http://hyperphysics.phy-astr.gsu.edu/hbase/relativ/gratim.html

    To talk about measuring the speed of light at all, one is implicitly using the old distance standard of that platinum alloy bar that they keep in Paris, and some standard of time (the modern standard is based on a cesium clock).

    Using these as a standard, the speed of light does not vary with time in any way that we have been able to detect. It is a prediction of relativity that we will never see such a variation - if we do see any such variation, relativity would be falsified.

    Obviously one needs to define some standards of distance and time before one can measure 'c' - nowadays we actually use 'c' to define our standard of distance, but back in the old days, when the meter bar in Paris was the distance standard, 'c' was an experimentally measuarable quantity based on this distance standard. There has been some evolution of time standards as well, our modern cesium clocks are much better at measuring time than the older astronomical based standards were.
     
  9. Aug 9, 2007 #8
    every reply seems to have focused on the fact that the speed of light is the same and always propagates at c relative to all observers in spacetime

    but can the expansion of the universe - the rate spacetime itself expands - have an effect on the speed of light? if we're asking why light travels at c, an answer could be because it matches the rate the universe expands. any faster and a beam of light would go outside the universe, any slower and it would be left behind. I hope this makes sense?
     
  10. Aug 9, 2007 #9
    Well - the constancy of the speed of light seems to be the case for local measurements as pervect pointed out - but there are situations involving sagnac type experiments where the speed of light depends on the motion of the receiver in a coordinate system attached to the sender. For example. in GPS, correction for the one-way sagnaic effect is required - even thoug it really has nothing to do with rotation per se.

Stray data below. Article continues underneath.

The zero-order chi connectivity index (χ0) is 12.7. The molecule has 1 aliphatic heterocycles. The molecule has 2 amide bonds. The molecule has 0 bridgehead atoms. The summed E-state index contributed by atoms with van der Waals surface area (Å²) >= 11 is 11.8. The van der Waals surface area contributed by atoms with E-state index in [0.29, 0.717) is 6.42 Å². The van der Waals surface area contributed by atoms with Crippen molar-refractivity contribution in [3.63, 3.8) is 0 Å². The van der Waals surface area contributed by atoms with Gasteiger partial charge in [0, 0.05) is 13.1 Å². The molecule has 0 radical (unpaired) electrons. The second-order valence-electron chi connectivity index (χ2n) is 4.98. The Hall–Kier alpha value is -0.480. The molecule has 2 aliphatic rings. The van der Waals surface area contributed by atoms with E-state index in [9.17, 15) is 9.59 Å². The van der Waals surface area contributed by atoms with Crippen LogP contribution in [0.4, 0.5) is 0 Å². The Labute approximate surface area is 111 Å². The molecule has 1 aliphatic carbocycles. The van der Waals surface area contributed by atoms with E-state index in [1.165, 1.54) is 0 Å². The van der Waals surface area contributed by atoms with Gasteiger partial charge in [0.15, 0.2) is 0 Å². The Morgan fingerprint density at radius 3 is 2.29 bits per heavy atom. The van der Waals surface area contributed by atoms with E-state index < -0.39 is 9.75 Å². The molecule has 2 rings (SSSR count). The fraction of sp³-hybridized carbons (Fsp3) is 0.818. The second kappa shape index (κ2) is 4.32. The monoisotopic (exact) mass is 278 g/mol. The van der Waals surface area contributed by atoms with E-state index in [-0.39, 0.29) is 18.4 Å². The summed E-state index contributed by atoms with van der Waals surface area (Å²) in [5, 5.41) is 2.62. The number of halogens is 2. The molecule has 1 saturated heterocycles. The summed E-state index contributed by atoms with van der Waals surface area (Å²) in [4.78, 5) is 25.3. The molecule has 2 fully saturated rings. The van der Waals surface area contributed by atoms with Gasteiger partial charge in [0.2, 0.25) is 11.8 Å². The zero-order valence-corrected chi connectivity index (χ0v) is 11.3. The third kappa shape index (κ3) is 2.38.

IMO, the expansion rate determines the velocity of light propagation. To arrive at this result however, it is necessary that space be considered as having the properties of a medium - call it what you want.
     
  11. Aug 9, 2007 #10
    Although I appreciate everyone's very informative replies, I still don't think that my question has been answered. (How we measure the speed of light may be interesting but not entirely relavent (that may sound stupid but it's not).)
    My (relatively small) knowledge of theoretical physics has enabled me to let loose on concepts that just don't make sense to me. For instance how can the speed of light effect both space and time without spacetime (not space and time) affecting the speed of light. By this I mean a distortion, or expansion, of spacetime. The problem I think is that many replies are in a dimension to small. By this I mean that most of the replies only consider the bend of spacetime caused by mass, rather than the stretch caused by the big bang. Thinking inside rather than outside the box (universe)

    By picturing the 2d model of spacetime it is impossible to imagine it stretching without the speed of light changing with it. And it is stretching.
    Basically that:

    spacetime α c
    (but individually space and time are not)